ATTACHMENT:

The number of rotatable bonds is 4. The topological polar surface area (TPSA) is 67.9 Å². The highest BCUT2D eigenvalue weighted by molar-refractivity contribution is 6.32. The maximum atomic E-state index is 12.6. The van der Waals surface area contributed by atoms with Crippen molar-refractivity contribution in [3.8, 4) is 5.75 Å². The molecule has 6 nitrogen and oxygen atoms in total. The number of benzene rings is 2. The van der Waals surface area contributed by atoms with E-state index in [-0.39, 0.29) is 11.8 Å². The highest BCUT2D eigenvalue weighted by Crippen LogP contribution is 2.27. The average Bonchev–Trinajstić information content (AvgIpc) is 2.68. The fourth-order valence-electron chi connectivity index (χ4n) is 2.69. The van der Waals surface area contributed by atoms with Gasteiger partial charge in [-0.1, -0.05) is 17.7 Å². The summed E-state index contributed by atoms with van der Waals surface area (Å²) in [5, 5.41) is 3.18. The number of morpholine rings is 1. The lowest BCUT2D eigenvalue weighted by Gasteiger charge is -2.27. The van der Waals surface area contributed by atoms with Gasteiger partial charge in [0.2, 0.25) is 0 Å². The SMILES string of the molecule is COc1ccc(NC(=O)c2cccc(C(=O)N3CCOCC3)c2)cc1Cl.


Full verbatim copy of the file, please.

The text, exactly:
The number of rotatable bonds is 4. The topological polar surface area (TPSA) is 67.9 Å². The highest BCUT2D eigenvalue weighted by molar-refractivity contribution is 6.32. The maximum atomic E-state index is 12.6. The van der Waals surface area contributed by atoms with Crippen molar-refractivity contribution in [3.8, 4) is 5.75 Å². The molecule has 6 nitrogen and oxygen atoms in total. The number of benzene rings is 2. The van der Waals surface area contributed by atoms with E-state index in [-0.39, 0.29) is 11.8 Å². The highest BCUT2D eigenvalue weighted by Crippen LogP contribution is 2.27. The average Bonchev–Trinajstić information content (AvgIpc) is 2.68. The fourth-order valence-electron chi connectivity index (χ4n) is 2.69. The van der Waals surface area contributed by atoms with Gasteiger partial charge in [-0.1, -0.05) is 17.7 Å². The summed E-state index contributed by atoms with van der Waals surface area (Å²) in [5, 5.41) is 3.18. The number of morpholine rings is 1. The lowest BCUT2D eigenvalue weighted by Gasteiger charge is -2.27. The van der Waals surface area contributed by atoms with Gasteiger partial charge in [0.2, 0.25) is 0 Å². The SMILES string of the molecule is COc1ccc(NC(=O)c2cccc(C(=O)N3CCOCC3)c2)cc1Cl.